Gorilla eating, Volcanoes National Park, Rwanda

Rwanda Gorilla Trekking

Rwanda is still, without a doubt, the best place in the world to go mountain gorilla trekking and release your inner Attenborough. Walking in the Virunga Mountains in the shadow of giant, prehistoric plants as the mists clear to reveal a family of gorillas is incomparable.

Rwanda's stylish lodges are bursting with charm and the riot of colour around every corner from kanga clothing, banana plantations and the fertile hills soon exhaust your camera batteries. Rwanda is spectacular to behold, a winding succession of steeply terraced slopes, the silvery silhouette of eucalyptus trees standing out against the brilliant green of the tea plantations.

For those with more time Akagera Park, bordering Tanzania in the east, offers a big game viewing experience in which you get the wildlife to yourself, or head south to look for elusive chimps (as well as Rwanda’s best birding and chameleons) in the dark and exotic Nyungwe Forest.  If you want to relax then head to Lake Kivu, where the only trekking to be done is back to your room from the beach when you realise you’ve forgotten your holiday read.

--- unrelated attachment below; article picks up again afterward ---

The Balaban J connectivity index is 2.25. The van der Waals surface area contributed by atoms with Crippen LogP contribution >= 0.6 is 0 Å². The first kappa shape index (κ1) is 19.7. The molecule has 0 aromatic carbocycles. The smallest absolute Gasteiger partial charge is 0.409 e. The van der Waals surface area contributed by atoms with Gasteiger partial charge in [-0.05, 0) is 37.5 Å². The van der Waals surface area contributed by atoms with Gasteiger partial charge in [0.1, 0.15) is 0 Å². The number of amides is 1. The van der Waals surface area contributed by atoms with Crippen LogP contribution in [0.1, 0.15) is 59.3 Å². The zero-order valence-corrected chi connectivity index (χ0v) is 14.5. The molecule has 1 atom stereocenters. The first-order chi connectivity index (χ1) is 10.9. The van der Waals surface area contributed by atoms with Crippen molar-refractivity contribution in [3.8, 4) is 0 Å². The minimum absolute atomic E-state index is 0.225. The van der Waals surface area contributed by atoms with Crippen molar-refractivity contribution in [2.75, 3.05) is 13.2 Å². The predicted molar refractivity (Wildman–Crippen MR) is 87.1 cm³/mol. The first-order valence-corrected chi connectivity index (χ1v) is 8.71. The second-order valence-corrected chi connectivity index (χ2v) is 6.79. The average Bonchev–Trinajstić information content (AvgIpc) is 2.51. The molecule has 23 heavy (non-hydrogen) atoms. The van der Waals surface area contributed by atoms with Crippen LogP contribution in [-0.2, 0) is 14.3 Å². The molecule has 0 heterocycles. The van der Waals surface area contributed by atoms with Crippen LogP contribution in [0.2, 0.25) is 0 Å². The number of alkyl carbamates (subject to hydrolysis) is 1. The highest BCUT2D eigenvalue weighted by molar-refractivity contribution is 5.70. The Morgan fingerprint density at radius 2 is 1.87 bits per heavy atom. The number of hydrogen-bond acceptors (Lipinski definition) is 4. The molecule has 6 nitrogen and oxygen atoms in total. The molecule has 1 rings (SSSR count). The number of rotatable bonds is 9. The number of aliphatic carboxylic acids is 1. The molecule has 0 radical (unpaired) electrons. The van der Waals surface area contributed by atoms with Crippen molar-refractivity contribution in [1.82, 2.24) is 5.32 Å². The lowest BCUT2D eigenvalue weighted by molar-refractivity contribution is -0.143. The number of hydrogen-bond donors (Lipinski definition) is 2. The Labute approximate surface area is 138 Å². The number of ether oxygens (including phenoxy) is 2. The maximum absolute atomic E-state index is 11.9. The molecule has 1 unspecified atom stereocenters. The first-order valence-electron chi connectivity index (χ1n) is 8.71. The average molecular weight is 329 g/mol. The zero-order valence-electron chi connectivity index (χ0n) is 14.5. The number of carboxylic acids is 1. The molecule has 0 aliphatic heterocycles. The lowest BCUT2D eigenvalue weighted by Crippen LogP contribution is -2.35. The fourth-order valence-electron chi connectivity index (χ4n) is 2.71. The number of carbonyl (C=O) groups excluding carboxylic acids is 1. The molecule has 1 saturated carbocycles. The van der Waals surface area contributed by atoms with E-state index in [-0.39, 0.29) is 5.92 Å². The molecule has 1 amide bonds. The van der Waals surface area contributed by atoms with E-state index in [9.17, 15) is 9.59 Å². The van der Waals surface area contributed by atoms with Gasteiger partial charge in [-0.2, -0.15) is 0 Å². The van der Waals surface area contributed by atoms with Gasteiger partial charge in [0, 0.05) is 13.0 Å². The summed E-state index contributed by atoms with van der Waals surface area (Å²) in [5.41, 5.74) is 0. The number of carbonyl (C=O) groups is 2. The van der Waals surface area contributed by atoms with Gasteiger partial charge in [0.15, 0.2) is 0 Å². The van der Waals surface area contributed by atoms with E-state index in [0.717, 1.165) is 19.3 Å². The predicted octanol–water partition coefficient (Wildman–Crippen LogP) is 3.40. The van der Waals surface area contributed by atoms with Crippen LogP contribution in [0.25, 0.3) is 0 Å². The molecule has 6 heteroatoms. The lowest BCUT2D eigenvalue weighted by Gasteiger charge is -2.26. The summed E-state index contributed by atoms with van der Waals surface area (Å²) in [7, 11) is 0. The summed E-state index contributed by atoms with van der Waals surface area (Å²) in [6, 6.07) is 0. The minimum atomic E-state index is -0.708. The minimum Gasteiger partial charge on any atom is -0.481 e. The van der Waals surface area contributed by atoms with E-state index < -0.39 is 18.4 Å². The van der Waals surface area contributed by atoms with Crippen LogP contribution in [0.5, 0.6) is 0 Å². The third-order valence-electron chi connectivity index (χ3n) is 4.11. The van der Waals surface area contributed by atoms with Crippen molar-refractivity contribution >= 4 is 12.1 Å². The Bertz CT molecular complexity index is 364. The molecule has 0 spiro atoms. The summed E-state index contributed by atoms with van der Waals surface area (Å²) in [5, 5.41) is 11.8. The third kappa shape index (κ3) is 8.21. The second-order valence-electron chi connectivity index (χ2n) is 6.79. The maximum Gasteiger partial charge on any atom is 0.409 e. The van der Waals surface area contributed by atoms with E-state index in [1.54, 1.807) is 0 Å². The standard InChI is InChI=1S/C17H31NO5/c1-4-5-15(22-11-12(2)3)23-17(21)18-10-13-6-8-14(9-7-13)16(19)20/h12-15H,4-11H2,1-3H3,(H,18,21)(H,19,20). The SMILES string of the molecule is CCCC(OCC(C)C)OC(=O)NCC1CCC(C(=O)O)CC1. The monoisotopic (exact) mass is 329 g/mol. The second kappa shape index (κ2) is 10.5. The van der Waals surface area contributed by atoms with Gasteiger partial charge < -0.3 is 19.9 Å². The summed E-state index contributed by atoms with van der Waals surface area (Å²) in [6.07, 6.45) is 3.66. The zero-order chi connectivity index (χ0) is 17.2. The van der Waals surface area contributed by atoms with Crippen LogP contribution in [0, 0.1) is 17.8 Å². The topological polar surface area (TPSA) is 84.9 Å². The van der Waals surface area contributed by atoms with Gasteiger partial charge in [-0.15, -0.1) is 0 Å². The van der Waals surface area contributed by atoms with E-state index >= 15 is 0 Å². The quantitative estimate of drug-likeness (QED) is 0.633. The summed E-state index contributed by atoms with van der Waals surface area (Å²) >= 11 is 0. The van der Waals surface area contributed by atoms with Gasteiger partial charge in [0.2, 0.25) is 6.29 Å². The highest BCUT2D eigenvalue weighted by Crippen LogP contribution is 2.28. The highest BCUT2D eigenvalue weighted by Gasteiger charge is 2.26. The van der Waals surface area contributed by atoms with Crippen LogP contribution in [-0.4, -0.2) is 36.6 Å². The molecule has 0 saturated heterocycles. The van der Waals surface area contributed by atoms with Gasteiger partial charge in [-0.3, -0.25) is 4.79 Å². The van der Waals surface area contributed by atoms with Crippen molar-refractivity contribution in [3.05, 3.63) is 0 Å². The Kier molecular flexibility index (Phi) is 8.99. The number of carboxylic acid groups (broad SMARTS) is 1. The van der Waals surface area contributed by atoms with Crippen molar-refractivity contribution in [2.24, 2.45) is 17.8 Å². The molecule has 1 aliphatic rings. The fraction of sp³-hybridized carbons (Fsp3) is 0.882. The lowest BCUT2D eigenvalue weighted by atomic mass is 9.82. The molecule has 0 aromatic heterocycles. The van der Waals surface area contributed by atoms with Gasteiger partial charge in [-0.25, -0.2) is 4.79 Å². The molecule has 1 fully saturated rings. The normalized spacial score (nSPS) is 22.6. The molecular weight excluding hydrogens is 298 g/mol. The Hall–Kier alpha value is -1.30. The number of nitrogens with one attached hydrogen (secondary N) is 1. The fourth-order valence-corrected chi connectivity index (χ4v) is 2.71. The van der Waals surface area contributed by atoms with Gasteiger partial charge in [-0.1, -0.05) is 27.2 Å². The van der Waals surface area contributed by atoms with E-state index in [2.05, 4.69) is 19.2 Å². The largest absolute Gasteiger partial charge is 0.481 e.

What to expect on your Rwanda Safari

A charm offensive. The people here are some of the warmest and most welcoming you could hope to meet. Incredible lodges with views to die for. A forward-thinking country – plastic bags are banned, public transport runs on bio-fuel and there's a national day of cleaning every month – of which its people are rightly proud.

Some ideas for a Rwandan holiday 

Beyond the ordinary

A helicopter safari over this small and very beautiful gem of a country.

Our Rwanda and gorilla tracking expertise

We were one of the first operators back into Rwanda in the late 1990s and have since led gorilla trekking safaris for CNN, raised funds for the Mountain Gorilla Veterinary Programme, worked with the Dian Fossey Gorilla Fund and arranged numerous photographic safaris. Chris, our very own silverback, has been stepped on and come face to face with more groups of gorillas than he cares to remember.  Bridget also has a passion for gorillas that is infectious. They can help you put together your perfect Rwandan safari holiday.